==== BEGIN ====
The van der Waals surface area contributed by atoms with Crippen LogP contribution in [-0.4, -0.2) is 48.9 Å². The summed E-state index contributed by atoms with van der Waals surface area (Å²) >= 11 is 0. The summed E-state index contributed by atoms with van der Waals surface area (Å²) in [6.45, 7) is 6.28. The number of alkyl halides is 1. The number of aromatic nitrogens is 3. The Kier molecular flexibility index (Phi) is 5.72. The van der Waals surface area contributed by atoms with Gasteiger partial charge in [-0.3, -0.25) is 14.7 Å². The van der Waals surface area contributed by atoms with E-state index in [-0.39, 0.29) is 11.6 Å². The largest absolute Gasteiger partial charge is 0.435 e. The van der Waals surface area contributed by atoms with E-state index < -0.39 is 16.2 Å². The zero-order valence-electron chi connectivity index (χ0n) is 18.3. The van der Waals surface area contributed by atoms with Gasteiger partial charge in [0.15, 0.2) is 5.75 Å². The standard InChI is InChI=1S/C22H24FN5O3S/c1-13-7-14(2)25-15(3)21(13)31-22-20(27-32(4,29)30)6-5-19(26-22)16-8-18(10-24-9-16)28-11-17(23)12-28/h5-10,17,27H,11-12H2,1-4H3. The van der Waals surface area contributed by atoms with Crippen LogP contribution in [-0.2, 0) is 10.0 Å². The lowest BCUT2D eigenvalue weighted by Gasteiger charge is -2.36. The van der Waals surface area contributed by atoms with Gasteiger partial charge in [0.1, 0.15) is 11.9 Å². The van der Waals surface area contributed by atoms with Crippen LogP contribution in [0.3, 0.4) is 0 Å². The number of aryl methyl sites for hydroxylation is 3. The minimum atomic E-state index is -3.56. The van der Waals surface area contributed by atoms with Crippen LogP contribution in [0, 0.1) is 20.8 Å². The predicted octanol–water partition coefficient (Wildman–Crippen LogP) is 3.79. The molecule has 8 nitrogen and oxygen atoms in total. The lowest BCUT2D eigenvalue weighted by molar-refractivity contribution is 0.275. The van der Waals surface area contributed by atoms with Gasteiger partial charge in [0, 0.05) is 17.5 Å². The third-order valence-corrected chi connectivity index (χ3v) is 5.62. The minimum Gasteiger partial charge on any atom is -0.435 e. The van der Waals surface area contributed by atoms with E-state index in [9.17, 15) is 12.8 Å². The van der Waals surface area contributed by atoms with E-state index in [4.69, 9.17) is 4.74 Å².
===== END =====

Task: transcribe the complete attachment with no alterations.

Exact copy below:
The van der Waals surface area contributed by atoms with Crippen LogP contribution in [-0.4, -0.2) is 48.9 Å². The summed E-state index contributed by atoms with van der Waals surface area (Å²) >= 11 is 0. The summed E-state index contributed by atoms with van der Waals surface area (Å²) in [6.45, 7) is 6.28. The number of alkyl halides is 1. The number of aromatic nitrogens is 3. The Kier molecular flexibility index (Phi) is 5.72. The van der Waals surface area contributed by atoms with Gasteiger partial charge in [-0.3, -0.25) is 14.7 Å². The van der Waals surface area contributed by atoms with E-state index in [-0.39, 0.29) is 11.6 Å². The largest absolute Gasteiger partial charge is 0.435 e. The van der Waals surface area contributed by atoms with E-state index < -0.39 is 16.2 Å². The zero-order valence-electron chi connectivity index (χ0n) is 18.3. The van der Waals surface area contributed by atoms with Gasteiger partial charge in [0.15, 0.2) is 5.75 Å². The standard InChI is InChI=1S/C22H24FN5O3S/c1-13-7-14(2)25-15(3)21(13)31-22-20(27-32(4,29)30)6-5-19(26-22)16-8-18(10-24-9-16)28-11-17(23)12-28/h5-10,17,27H,11-12H2,1-4H3. The van der Waals surface area contributed by atoms with Crippen LogP contribution in [-0.2, 0) is 10.0 Å². The lowest BCUT2D eigenvalue weighted by Gasteiger charge is -2.36. The van der Waals surface area contributed by atoms with Gasteiger partial charge in [0.1, 0.15) is 11.9 Å². The van der Waals surface area contributed by atoms with Crippen LogP contribution in [0.3, 0.4) is 0 Å². The number of aryl methyl sites for hydroxylation is 3. The minimum atomic E-state index is -3.56. The van der Waals surface area contributed by atoms with Crippen LogP contribution in [0, 0.1) is 20.8 Å². The predicted octanol–water partition coefficient (Wildman–Crippen LogP) is 3.79. The molecule has 8 nitrogen and oxygen atoms in total. The lowest BCUT2D eigenvalue weighted by molar-refractivity contribution is 0.275. The van der Waals surface area contributed by atoms with Gasteiger partial charge in [0, 0.05) is 17.5 Å². The third-order valence-corrected chi connectivity index (χ3v) is 5.62. The minimum Gasteiger partial charge on any atom is -0.435 e. The van der Waals surface area contributed by atoms with E-state index in [9.17, 15) is 12.8 Å². The van der Waals surface area contributed by atoms with E-state index in [4.69, 9.17) is 4.74 Å².